EU could deal big blow to Sturgeon: ‘Catalonia more welcome than Scotland’

Sturgeon: SNP has ‘very strong hand’ says expert

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Nicola Sturgeon’s recent pact with the Scottish Greens has led to heated debate in Scotland. The move from the Scottish First Minister comes as the SNP hope to cement their pro-independence majority and win the right to hold a second referendum. Douglas Ross, the Scottish Tory leader, tweeted: “Scotland will suffer from this nationalist coalition of chaos. The SNP-Green government will be anti-jobs, anti-business, anti-families, anti-drivers, anti-oil and gas.

“Nicola Sturgeon failed to win a majority, so she needs a hand to ramp up the division and push for IndyRef2.”

One of Ms Sturgeon’s key goals is to get Scotland back into the EU – she has argued since the UK voted to leave that Scotland’s 62 percent vote for Remain means the country is being dragged out of the bloc against its will.

But columnist for The National, Michael Fry, warned in February in an article titled “Why Catalonia might be more welcome in the EU than Scotland” – that Scotland could find itself behind Catalonia in the queue to join the EU.

This is because the region, where separatists are gunning for independence from Spain, has a strong economy and has embraced free-market capitalism – Mr Fry said.

While Mr Fry says Scotland also has a capitalist economy, he argued that the SNP’s enthusiasm for such a system isn’t as strong.

He added: “The First Minister is totally indifferent to commercial profit, and I suspect she thinks it is actually rather undesirable.

“Businesses that make profits are suspected not of producing things people want to buy at a price they want to pay, but of exploiting their workers and customers.

“We are obviously still a long way from any open discord, but once an independent Scotland sought to enter the EU these differences would have to emerge into the open.

“In the same position, the Catalans could easily come to terms with the existing member states. I wonder if it would be so easy for Scots, or indeed possible at all.”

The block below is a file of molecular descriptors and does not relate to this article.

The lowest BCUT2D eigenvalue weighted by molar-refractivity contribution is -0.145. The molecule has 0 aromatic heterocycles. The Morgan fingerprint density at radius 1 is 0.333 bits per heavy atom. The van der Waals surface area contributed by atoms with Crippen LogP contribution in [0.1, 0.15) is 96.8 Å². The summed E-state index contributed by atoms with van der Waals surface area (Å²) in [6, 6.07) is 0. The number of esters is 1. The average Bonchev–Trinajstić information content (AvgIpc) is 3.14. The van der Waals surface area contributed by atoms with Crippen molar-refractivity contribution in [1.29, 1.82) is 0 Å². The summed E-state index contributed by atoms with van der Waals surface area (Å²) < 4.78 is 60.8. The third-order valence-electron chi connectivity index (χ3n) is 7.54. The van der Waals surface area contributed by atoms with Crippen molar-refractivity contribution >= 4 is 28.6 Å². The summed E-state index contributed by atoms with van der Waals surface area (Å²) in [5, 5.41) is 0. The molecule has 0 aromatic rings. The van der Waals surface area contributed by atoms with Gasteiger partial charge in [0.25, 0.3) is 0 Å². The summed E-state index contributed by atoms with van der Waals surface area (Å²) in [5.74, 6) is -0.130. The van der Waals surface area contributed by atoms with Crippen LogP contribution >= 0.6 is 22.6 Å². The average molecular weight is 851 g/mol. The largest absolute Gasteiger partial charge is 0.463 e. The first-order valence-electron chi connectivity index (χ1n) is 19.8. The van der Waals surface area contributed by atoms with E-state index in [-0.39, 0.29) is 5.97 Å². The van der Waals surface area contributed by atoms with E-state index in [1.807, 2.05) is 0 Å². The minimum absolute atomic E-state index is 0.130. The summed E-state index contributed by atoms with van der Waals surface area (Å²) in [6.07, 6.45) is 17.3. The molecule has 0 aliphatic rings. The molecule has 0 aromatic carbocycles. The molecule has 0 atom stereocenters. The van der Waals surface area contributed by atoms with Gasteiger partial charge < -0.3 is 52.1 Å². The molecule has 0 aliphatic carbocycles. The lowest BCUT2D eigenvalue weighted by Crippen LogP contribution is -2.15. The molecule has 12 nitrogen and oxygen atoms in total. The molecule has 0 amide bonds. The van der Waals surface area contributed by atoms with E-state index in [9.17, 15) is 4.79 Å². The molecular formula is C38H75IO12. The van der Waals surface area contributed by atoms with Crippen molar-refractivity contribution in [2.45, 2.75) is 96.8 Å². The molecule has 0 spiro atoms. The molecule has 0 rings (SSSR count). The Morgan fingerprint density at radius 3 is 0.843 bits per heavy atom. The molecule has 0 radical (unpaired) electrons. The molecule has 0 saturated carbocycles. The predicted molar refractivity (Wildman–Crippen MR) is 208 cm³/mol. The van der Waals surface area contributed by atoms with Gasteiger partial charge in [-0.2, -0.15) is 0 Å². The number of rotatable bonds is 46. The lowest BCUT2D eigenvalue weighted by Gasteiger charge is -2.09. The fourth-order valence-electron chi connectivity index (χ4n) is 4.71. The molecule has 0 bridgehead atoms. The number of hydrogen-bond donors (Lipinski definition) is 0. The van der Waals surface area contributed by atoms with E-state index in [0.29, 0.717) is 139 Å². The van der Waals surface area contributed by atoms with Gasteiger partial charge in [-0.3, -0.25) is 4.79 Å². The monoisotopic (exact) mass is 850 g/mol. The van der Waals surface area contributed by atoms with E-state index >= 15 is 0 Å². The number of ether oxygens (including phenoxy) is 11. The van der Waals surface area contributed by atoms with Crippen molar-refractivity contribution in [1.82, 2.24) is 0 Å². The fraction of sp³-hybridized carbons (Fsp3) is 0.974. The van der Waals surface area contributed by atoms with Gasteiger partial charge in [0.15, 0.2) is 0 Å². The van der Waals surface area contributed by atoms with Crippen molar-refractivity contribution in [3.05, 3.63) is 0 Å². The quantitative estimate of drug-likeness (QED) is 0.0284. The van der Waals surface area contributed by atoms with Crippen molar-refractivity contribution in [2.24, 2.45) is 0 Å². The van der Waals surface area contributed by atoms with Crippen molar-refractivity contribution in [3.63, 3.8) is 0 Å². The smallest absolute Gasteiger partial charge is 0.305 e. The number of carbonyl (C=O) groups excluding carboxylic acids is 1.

In October 2017, Catalonia’s regional government held an unconstitutional referendum without permission from Madrid.

Organisers said 90 percent of voters backed a split but turnout was only 43 percent amid a boycott by unionists.

Some have feared that Ms Sturgeon could pursue a wildcat referendum if Westminster continues to turn down her demands.

She has previously said she would not take this route, but public law expert Professor Aileen McHarg told last year that a Catalonia-esque rogue referendum could backfire anyway.

She said: “Would there be a unionist boycott? [in the event of a unilaterally declared vote] I think this is quite likely.

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“There are a couple of precedents that could support that – in 1973 there was a border poll in Northern Ireland on reunification.

“That was boycotted by unionists in Northern Ireland, and there is also the Catalonian referendum in 2017 which was boycotted by pro-Spanish voters.

“How significant that becomes is a question of how high support for independence is. If it is floating at just around 50 percent then a unionist boycott is a significant undermining of its legitimacy.

“If however, support for independence is as high as 75 percent, then a boycott would be much less significant.”

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